I moved to get away from the cold

by Sparky
(Wpg tor NYC )

Great Manitoba farmland in Summer

Great Manitoba farmland in Summer

I was raised in Winnipeg I decided to leave as soon as I could. At 25 I moved to Toronto. Much better weather in Toronto One can even grow a variety of plants.

At age 40, I moved to NYC. Now I can grow flowers right up until December (winter pansies). In March, I can start to grow primroses or pansies.

I have not had minus 20 since I left Canada. Yeah. It is not as cold in Canada as it was in the 1960's. But it is still old. It is also very expensive to fly away from Canada for a winter escape. However the free medical is nice when it's available.

Barry's Response - Is that icy sidewalk going to come with a hospital stay? It's a freebie.
Sparks, thanks for the story.

You've probably heard of plant hardiness zones. Depending on the climate, each one can grow certain kinds of plants. Plant hardiness is compared to minimum annual temperatures.

How do the zones work? The latitude - Most of Canada has a smaller variety of plants than most of the US.
  • The elevation of your garden - Mountains are cooler than adjacent lowlands
  • Continentality - Places further inland experience wider variations in temperature from season to season than similar places closer to the coast.

  • I'm sure you can guess which two affect Winnipeg the most...latitude and continental climate. Here is a hardiness zone map for the US. https://upload.wikimedia.org/wikipedia/commons/5/58/2012_USDA_Plant_Hardiness_Zone_Map_%28USA%29.jpg

    Higher numbers, 10 and above, point towards more tropical locations. New york looks to be about a 7, while Winnipeg and TO, not shown, could be 3 and 7 respectively.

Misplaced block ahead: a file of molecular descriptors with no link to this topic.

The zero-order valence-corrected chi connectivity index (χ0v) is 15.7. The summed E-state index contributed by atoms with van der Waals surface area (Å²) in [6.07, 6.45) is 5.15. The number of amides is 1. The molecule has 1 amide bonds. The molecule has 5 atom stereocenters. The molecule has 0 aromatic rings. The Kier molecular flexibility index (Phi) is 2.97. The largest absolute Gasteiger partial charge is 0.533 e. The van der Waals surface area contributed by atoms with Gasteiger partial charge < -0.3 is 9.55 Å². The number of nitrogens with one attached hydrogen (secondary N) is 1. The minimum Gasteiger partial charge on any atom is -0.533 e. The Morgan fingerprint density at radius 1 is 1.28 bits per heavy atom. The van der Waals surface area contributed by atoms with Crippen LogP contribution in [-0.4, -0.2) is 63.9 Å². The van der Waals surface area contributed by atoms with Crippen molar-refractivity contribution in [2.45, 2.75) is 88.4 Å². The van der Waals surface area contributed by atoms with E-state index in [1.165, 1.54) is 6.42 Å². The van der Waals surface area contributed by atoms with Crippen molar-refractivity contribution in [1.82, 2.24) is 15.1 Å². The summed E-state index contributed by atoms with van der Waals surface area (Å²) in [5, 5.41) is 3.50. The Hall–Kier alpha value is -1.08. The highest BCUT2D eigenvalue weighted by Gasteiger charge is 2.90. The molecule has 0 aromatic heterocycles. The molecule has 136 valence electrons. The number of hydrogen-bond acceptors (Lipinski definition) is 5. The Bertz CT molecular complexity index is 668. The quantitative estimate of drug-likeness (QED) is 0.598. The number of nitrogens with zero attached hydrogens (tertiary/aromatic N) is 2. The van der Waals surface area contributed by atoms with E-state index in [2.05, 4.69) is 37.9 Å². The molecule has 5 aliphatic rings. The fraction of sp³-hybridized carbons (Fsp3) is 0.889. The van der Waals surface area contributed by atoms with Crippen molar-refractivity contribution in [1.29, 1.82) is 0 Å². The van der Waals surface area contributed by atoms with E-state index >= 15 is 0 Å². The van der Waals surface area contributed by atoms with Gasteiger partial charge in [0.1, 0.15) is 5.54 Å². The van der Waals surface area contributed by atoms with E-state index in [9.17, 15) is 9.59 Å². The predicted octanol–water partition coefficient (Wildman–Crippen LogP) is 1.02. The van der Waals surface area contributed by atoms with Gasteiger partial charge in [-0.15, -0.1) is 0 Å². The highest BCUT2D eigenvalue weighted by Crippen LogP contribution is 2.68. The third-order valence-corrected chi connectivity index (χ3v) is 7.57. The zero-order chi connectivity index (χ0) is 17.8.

Search this site for more information now.

    The climates of New York City (NYC) and Winnipeg differ significantly because of their geographic locations and regional climate patterns.

    While both cities have distinct climates, they are influenced by latitude, proximity to water, and regional climate patterns. These differences help us understand the unique challenges and opportunities each city faces.

    In the northeastern United States, New York City has a humid subtropical climate. Summers are hot and humid, with temperatures reaching the 80s and 90s Fahrenheit (mid-20s to mid-30s Celsius). With temperatures ranging from the 30s to 40s Fahrenheit (around 0 to 5 degrees Celsius), winters are usually cold but not as bad as in more northern regions.

    Winnipeg, in central Canada, has a continental climate. Winters are long and cold, and summers are short and warm. Temperatures often drop below freezing in winter and remain there for weeks, with lows in the -10s to -20s Fahrenheit (around -20 to -30 degrees Celsius). The summers are short and much warmer, with average highs in the 70s to 80s Fahrenheit (around 20 to 30 degrees Celsius).

    Note that climate change could affect both cities. In New York City, rising temperatures can lead to more heatwaves and extreme weather events, while in Winnipeg, they can affect (probably mitigate) cold spells. In order to understand the potential consequences for each region, we shall continue to monitor and study these changes.

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    Thank you to my research and writing assistants, ChatGPT and WordTune, as well as Wombo and others for the images.

    GPT-4, OpenAI's large-scale language generation model (and others provided by Google and Meta), helped generate this text.  As soon as draft language is generated, the author reviews, edits, and revises it to their own liking and is responsible for the content.